Spokane v. Spokane Police Guild

Annotate this Case

87 Wn.2d 457 (1976)

553 P.2d 1316


No. 43954.

The Supreme Court of Washington, En Banc.

September 2, 1976.

Charles S. Dorn, for appellants.

Dellwo, Rudolf & Schroeder, by Richard J. Schroeder, for respondent Spokane Police Guild, et al.

Slade Gorton, Attorney General, and Gomer L. Cannon and Robert G. Swenson, Assistants, for respondent State.


The plaintiff City of Spokane (hereinafter referred to as Spokane) appeals a declaratory judgment of the Superior Court for Spokane County, holding constitutional RCW 41.56, providing for compulsory arbitration of labor disputes between uniformed personnel and employers. Defendants Spokane Police Guild (hereinafter referred to as Guild) and Local No. 29, International Association *459 of Fire Fighters, AFL-CIO (hereinafter referred to as Fire Fighters), cross-appeal the portion of the judgment holding that the arbitration timetable in RCW 41.56.450 is mandatory. We uphold the constitutionality of RCW 41.56, and hold the arbitration timetable in RCW 41.56.450 to be directory.

The controlling facts are as next stated. Spokane has a fiscal year beginning January 1 and ending December 31. On November 1, 1974, a budget message was submitted to the Spokane City Council for fiscal year 1975. The council adopted a 1975 budget on December 30, 1974.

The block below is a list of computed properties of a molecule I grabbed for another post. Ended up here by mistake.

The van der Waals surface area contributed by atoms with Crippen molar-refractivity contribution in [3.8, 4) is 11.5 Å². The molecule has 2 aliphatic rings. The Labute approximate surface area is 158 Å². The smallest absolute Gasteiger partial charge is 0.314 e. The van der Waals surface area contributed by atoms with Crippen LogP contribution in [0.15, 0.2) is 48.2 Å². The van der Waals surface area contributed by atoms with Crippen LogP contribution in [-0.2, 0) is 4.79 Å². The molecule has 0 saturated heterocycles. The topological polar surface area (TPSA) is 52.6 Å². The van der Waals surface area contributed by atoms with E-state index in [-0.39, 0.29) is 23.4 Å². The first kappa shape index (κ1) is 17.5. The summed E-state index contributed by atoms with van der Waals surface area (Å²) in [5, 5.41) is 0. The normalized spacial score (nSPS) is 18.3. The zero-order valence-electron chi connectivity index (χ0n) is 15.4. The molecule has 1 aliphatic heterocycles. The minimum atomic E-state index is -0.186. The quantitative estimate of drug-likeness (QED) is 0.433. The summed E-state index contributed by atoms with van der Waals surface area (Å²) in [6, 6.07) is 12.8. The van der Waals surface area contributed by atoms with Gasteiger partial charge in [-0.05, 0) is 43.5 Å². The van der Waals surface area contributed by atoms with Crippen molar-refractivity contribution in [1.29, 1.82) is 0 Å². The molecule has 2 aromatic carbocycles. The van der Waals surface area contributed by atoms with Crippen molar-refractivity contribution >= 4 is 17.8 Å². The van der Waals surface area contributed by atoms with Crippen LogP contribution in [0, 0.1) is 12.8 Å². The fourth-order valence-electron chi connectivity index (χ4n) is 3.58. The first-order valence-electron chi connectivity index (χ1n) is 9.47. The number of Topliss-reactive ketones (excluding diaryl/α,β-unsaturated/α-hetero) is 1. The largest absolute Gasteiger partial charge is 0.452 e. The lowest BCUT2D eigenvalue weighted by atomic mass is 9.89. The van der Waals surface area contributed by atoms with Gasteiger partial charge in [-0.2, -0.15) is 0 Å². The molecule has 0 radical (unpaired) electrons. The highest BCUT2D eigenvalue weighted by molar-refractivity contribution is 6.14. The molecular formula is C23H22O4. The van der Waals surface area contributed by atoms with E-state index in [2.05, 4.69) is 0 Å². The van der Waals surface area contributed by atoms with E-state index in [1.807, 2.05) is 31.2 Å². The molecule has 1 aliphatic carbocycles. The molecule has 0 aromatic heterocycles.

The Guild is the certified exclusive bargaining representative for all members of the Spokane Police Department of the rank of sergeant and below. The Fire Fighters is the certified exclusive bargaining representative for all members of the Spokane Fire Department below the rank of Deputy Fire Marshal.

May 1, 1974, the Guild requested by letter to Spokane that negotiations on wages, hours, and working conditions begin in accordance with RCW 41.56. The negotiations began May 14, 1974. On August 6, 1974, the Guild notified Spokane that the parties were at an impasse and the Guild intended to request mediation from the state mediation service of the Department of Labor and Industries. RCW 41.56.440.

Mediation began August 16, 1974. It did not prove fruitful. August 28, 1974, the Guild notified Spokane that in accordance with RCW 41.56.440 the parties now had the duty to appoint a fact-finding panel. The panel was formed and held its first hearing September 27, 1974. After further hearings and meetings, the chairman of the panel on November 4, 1974, requested of the other two members of the panel, representing the Guild and Spokane, that he be allowed until November 25, 1974, to complete his fact-finding report. He gave as reasons for the requested extension the illness of his secretary and the abnormally large record of the proceedings. The other two members agreed to this extension. November 19, 1974, the chairman requested a *460 second delay until December 2, 1974. The reason given was continuing secretarial problems. The second extension was also agreed to by the other two panel members. The report was issued to the Guild and Spokane on December 23, 1974.

Spokane declined to follow the suggestions in the report. Consequently, on December 27, 1974, the Guild informed the Department of Labor and Industries that in accordance with RCW 41.56.450, the Guild was instituting the formation of an arbitration panel. The Guild submitted three names for consideration as its representative on the panel.